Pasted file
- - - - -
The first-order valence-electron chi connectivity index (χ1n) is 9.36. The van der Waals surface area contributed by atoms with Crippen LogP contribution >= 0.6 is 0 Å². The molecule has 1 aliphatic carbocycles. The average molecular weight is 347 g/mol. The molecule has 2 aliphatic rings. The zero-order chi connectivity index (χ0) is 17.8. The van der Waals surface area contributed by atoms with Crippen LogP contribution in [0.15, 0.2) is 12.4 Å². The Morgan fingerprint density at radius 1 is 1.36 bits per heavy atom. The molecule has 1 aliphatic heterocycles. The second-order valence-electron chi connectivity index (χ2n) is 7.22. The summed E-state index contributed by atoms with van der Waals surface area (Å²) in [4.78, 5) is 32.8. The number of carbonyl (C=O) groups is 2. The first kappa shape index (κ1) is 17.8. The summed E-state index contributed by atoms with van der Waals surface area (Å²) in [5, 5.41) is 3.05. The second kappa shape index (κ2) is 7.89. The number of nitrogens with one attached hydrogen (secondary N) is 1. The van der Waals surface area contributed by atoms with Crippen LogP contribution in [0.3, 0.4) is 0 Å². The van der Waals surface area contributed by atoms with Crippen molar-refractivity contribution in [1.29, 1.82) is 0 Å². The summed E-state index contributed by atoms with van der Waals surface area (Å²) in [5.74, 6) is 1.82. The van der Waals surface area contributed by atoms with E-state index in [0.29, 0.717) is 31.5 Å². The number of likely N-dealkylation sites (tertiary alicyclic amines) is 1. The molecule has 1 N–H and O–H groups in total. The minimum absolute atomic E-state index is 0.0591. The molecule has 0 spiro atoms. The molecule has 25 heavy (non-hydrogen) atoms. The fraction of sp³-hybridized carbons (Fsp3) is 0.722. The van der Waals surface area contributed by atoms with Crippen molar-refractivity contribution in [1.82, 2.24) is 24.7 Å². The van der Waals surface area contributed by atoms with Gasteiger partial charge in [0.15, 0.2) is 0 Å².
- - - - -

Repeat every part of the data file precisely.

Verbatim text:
The first-order valence-electron chi connectivity index (χ1n) is 9.36. The van der Waals surface area contributed by atoms with Crippen LogP contribution >= 0.6 is 0 Å². The molecule has 1 aliphatic carbocycles. The average molecular weight is 347 g/mol. The molecule has 2 aliphatic rings. The zero-order chi connectivity index (χ0) is 17.8. The van der Waals surface area contributed by atoms with Crippen LogP contribution in [0.15, 0.2) is 12.4 Å². The Morgan fingerprint density at radius 1 is 1.36 bits per heavy atom. The molecule has 1 aliphatic heterocycles. The second-order valence-electron chi connectivity index (χ2n) is 7.22. The summed E-state index contributed by atoms with van der Waals surface area (Å²) in [4.78, 5) is 32.8. The number of carbonyl (C=O) groups is 2. The first kappa shape index (κ1) is 17.8. The summed E-state index contributed by atoms with van der Waals surface area (Å²) in [5, 5.41) is 3.05. The second kappa shape index (κ2) is 7.89. The number of nitrogens with one attached hydrogen (secondary N) is 1. The van der Waals surface area contributed by atoms with Crippen LogP contribution in [0.3, 0.4) is 0 Å². The van der Waals surface area contributed by atoms with Crippen molar-refractivity contribution in [1.29, 1.82) is 0 Å². The summed E-state index contributed by atoms with van der Waals surface area (Å²) in [5.74, 6) is 1.82. The van der Waals surface area contributed by atoms with E-state index in [0.29, 0.717) is 31.5 Å². The number of likely N-dealkylation sites (tertiary alicyclic amines) is 1. The molecule has 1 N–H and O–H groups in total. The minimum absolute atomic E-state index is 0.0591. The molecule has 0 spiro atoms. The molecule has 25 heavy (non-hydrogen) atoms. The fraction of sp³-hybridized carbons (Fsp3) is 0.722. The van der Waals surface area contributed by atoms with Crippen molar-refractivity contribution in [1.82, 2.24) is 24.7 Å². The van der Waals surface area contributed by atoms with Gasteiger partial charge in [0.15, 0.2) is 0 Å².